A New Copy!

Today we begin Part 2 of  Daniel S. Vacanti’s Actionable Agile Metrics for Predictability. Part 2 is titled Cumulative Flow DIagrams for Predictability. Chapter 4, Introduction to CFDs lays out the Vacanti’s view on the composition of cumulative flow diagrams (CFD) and the principles that drive those views. Cumulative flow diagrams are some of the most powerful data visualization techniques and are used far less than they should be! Buy your copy today and read along!

Part 2 Cumulative flow diagrams for predictability

Chapter 4 Introduction to CFDs.

The Software Process and Measurement blog has tackled CFDs in the past. CFDs provide a basis for interpreting the flow of work through a process. A CFD can help everyone from team members to program managers (note I think my understanding and experience would suggest updating and tailoring some parts of the older entries on the topic). Vacanti opens Chapter 4 with the concept: (more…)

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A New Copy!

Today we tackle Chapter 2 of  Daniel S. Vacanti’s Actionable Agile Metrics for Predictability. Chapter 2 is titled The Basic Metrics of Flow.  The concept of flow is critical to predictability.   Buy your copy today and read along! (more…)

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A New Copy!

Today, Chapter 1 of  Daniel S. Vacanti’s Actionable Agile Metrics for Predictability. Chapter 1 is titled Flow, Flow Metrics, and Predictability.  Vacanti jumps directly into the deep end by suggesting a way to answer the age-old question, ”when are you going to deliver?”  Buy your copy today and read along! (more…)

A New Copy!

Today we begin the re-read of Daniel S. Vacanti’s Actionable Agile Metrics for Predictability. Actionable Agile Metrics (Leanpub, 2015) is 17 chapters with a preface and bibliography across 307 pages.  Buy your copy today and read along! (more…)

Danger!

Danger!

Vanity metrics are not merely just inconvenience; they can be harmful to teams and organizations. Vanity metrics can elicit three major categories of poor behavior.

  1. Distraction. You get what you measure. Vanity metrics can lead teams or organizations into putting time and effort into practices or work products that don’t improve the delivery of value.
  2. Trick teams or organizations into believing they have answers when they don’t. A close cousin to distraction is the belief that the numbers are providing an insight into how to improve value delivery when what is being measured isn’t connected to the flow of value.  For example, the organization that measures the raw number of stories delivered across the department should not draw many inferences in the velocity of stories delivered on a month-to-month basis.
  3. Make teams or organizations feel good without providing guidance. Another kissing cousin to distraction are metrics that don’t provide guidance.  Metrics that don’t provide guidance steal time from work that can provide real value becasue they require time to collect, analyze and discuss. On Twitter, Gregor Wikstrand recently pointed out:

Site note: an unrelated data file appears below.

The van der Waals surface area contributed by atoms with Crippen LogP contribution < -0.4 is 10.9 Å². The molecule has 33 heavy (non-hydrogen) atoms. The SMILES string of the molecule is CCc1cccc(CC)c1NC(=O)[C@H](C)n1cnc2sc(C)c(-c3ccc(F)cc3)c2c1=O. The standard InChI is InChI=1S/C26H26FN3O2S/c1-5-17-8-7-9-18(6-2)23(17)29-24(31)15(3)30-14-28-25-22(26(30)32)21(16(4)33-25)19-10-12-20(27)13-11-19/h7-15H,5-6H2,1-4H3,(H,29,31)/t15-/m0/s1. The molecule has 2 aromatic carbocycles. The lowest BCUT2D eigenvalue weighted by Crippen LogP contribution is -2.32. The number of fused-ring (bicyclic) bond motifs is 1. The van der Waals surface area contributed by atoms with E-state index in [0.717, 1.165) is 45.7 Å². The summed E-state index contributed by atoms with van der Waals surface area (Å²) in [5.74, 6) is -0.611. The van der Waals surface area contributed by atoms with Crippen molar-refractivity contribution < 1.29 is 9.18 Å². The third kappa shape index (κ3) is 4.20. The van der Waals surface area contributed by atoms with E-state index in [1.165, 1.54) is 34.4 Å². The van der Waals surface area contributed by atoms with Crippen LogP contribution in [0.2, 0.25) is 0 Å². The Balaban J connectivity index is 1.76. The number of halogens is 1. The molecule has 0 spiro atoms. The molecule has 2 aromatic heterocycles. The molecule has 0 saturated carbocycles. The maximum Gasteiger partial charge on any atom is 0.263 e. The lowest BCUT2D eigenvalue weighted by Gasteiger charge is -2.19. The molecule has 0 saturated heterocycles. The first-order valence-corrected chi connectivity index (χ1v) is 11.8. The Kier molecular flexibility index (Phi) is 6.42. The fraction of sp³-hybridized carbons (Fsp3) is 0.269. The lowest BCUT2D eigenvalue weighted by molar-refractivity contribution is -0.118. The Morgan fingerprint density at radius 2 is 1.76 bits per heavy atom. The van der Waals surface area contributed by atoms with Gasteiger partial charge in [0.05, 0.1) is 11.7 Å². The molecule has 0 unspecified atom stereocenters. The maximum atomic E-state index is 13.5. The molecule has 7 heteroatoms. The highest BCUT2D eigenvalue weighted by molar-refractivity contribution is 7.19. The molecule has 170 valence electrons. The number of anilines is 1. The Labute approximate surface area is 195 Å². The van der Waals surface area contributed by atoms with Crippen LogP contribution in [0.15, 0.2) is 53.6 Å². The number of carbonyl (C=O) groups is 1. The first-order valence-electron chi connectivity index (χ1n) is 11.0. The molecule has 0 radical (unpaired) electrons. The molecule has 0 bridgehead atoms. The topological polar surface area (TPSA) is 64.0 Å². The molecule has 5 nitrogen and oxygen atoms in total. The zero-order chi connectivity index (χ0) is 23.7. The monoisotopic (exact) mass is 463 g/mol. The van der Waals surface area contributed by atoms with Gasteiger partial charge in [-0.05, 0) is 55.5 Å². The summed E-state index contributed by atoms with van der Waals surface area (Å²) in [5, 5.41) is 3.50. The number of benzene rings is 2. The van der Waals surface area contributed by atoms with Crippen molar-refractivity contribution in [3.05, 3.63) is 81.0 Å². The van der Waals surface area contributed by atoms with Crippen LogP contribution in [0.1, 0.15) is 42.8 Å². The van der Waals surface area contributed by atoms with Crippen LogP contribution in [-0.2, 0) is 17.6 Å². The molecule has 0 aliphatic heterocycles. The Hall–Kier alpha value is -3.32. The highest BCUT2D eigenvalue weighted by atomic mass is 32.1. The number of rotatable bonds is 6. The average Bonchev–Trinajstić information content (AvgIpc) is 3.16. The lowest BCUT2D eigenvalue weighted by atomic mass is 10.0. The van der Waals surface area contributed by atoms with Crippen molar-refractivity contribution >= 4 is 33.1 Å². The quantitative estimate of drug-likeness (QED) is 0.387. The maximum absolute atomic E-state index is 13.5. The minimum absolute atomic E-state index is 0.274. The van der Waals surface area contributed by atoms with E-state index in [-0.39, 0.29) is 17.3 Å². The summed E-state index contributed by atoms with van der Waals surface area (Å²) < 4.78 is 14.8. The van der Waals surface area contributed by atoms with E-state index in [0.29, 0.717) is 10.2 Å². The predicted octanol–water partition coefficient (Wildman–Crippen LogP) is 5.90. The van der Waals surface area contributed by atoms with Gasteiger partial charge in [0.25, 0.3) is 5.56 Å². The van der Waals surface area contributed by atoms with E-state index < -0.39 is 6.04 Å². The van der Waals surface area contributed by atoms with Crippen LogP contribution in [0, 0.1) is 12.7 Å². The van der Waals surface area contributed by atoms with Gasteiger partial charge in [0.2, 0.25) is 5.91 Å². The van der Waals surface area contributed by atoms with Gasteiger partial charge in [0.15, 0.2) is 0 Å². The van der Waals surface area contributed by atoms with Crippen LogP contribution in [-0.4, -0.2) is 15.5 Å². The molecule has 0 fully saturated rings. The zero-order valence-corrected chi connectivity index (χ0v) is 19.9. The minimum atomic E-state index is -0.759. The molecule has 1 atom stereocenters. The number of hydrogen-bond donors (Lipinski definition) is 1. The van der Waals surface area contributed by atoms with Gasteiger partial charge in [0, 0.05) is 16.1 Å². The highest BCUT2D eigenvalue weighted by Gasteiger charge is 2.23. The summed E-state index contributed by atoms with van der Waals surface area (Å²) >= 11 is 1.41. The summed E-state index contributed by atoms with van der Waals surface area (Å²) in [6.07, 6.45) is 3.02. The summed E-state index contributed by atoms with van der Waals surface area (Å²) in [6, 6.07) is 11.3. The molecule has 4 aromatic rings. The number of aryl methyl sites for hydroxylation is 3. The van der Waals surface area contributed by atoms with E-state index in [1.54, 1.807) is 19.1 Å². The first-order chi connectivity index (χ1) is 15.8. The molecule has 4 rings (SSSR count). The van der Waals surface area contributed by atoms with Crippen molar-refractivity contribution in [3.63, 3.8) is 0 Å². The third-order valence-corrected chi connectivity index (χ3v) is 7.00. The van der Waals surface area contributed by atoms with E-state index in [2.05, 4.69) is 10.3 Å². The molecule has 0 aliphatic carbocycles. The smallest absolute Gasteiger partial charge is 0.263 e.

@TCagley actually, injuries and sick days are very good inverse indicators of general management ability

While I agree with Greger’s statement, his assessment is premised on someone using the metric to affect how work is done.  All too often, metrics such as injuries and sick days are used to communicate with the outside world rather than to provide guidance on how work is delivered.

Vanity metrics can distract teams and organizations by sapping time and energy from delivering value. Teams and organizations should invest their energy in collecting metrics that help them make decisions. A simple test for every measure or metric is to ask: Based on the number or trend, do you know what you need to do? If the answer is ‘no’, you have the wrong metric.

A beard without gray is a reflection of vanity at this point in my life!

A beard without gray might be a reflection of vanity at this point in my life!

Unlike vanity license plates, calling a measure or metric a ‘vanity metric’ is not meant as a compliment. The real answer is never as cut and dry as when someone jumps up in the middle of a presentation and yells, “that is a vanity metric, you are suggesting we go back to the middle ages.”  Before you brand a metric with the pejorative of “vanity metric,” consider:

  1. Not all vanity metrics are useless.
  2. Your perception might not be same as someone else.
  3. Just because you call something a vanity metric does not make it true.

I recently toured several organizations that had posted metrics. Several charts caught my eye. Three examples included:

  1. Number of workdays injury-free;
  2. Number of function points billed in the current quarter, and
  3. A daily total of user calls.

Using our four criteria (gamability, linked to business outcomes, provides process knowledge and actionable) I could classify each of the metrics above as a vanity metric but that might just be my perception based on the part of the process I understand.  (more…)

twitter

Measurement and metrics are lightning rods for discussion and argument in software development.  One of the epithets used to disparage measures and metrics is the term ‘vanity metric’. Eric Ries, author of The Lean Startup, is often credited with coining the term ‘vanity metric’ to describe metrics that make people feel good, but are less useful for making decisions about the business.  For example, I could measure Twitter followers or I could measure the number of blog reads or podcast listens that come from Twitter. The count of raw Twitter followers is a classic vanity metric.

In order to shortcut the discussion (and reduce the potential vitriol) of whether a measure or metric can be classified as actionable or vanity I ask four questions: (more…)